Except for one incident, the violent episodes aren't described in detail, so the book is creepy but not too graphic. The tension develops slowly, so impatient readers would do well to skip this book. But if you enjoy history, a glimpse into feudal life, and psychological tension, I recommend it. Thank you, Dori!

8 comments:

  1. This is my favorite part: "When Elizabeth's husband observes her doling out an especially harsh punishment, he takes notice of her for the first time. After ten years of marriage, they finally bond over a shared penchant for sadism. When he offers to show her his own punishment techniques, he sounds as if he's asking her on a date. It's SICK, but Elizabeth describes the incident as if it's romantic. Girl is kuh-RAY-zee."

    Thanks for the review--it's great to know there are such thoughtful readers out there.

    P.S. love the blog!

    Rebecca Johns

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  2. I'm giddy to know that you read the review and peeked at the blog-- thank you so much! I just hope the review does the book justice; I enjoyed it so much.

    How did you decide to write about Elizabeth Bathory? I've been interested in her life since I was a young girl. I've always supposed that she had a male serial killer in her household, unbeknownst to her, and she was blamed for what he did because it was politically convenient to have her out of the way. Thank you for taking the time to present her in a new way.

    What are you working on now? I always look froward to a thoughtfully written, carefully researched historical novel!

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  3. Thank you Jen for suggesting this book. I love historical fiction and started this last night, and it drew me in right away.
    And thank YOU, Ms Johns, because a book that is hard to put down is a wonderful thing.

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    1. I'm so glad you're liking it, Mom!
      (Mom, this IS you... right?)

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    2. That would be me. :)

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  4. Hi again Jen. To answer your question, I was looking for something really different from my first book, which (to be honest) nobody read. When I first heard about Bathory I was horrified, of course, but the more I read about her the more it seemed a lot of what we'd read and been told had possibly been made up or exaggerated, especially because there was nothing out there that was in her point of view. I love first-person novels where you don't know whether to trust the narrator or not. So I gave it a shot, and tried out the voice for the first chapter--and that's when I knew I had to do it.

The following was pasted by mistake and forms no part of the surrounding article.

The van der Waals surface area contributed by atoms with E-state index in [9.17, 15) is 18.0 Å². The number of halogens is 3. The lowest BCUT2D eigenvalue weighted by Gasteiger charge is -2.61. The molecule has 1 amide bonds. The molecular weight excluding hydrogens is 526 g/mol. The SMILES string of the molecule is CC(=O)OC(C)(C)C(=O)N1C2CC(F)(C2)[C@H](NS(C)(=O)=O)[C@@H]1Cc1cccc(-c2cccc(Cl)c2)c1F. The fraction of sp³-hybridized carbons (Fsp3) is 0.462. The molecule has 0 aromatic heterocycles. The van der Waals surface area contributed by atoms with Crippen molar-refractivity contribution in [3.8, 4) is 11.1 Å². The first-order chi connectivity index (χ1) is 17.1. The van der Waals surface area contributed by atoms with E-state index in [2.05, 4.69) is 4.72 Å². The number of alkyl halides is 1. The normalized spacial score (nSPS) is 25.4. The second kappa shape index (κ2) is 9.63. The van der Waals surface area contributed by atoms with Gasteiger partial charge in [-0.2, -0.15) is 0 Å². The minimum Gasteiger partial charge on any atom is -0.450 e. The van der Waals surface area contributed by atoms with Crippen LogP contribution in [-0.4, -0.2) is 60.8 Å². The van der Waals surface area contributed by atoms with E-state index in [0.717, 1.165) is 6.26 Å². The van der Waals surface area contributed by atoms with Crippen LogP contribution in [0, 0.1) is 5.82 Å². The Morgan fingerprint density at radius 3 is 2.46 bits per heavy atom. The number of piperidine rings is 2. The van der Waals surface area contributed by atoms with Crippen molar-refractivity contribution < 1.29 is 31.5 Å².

I don't know that I'll do historical fiction again right away. Both my first two books have a hist-fic angle, and as much as I love history, I love trying my hand at new things even more. The new book is set in contemporary Illinois, where I grew up...but let's just say there's a touch of the supernatural in it this time.

    And thank YOU, Jen's mom, for reading. We don't take our readers lightly.
    Rebecca

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    1. And where in Illinois, Ms Johns? Just asking as I we (Jen and I) are Illinoisians, and I am a U of I girl
      Jens Mom

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  5. I'm a bit late to this review, but you're welcome :-).

    Bathory's penchant for sadism is probably my favorite thing. It's what makes her such a prime candidate for vampire stories. When I realized that such a book existed, I knew you'd get a kick out of it, since you identify with my fictional Bette so much.

    I know I haven't texted you story updates in a while, but I've been working on expanding what I already have. I do think about Cat and Bette daily, so they're doing things that just haven't made it to paper.

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P.S. All trolls will be fed to the bookworms.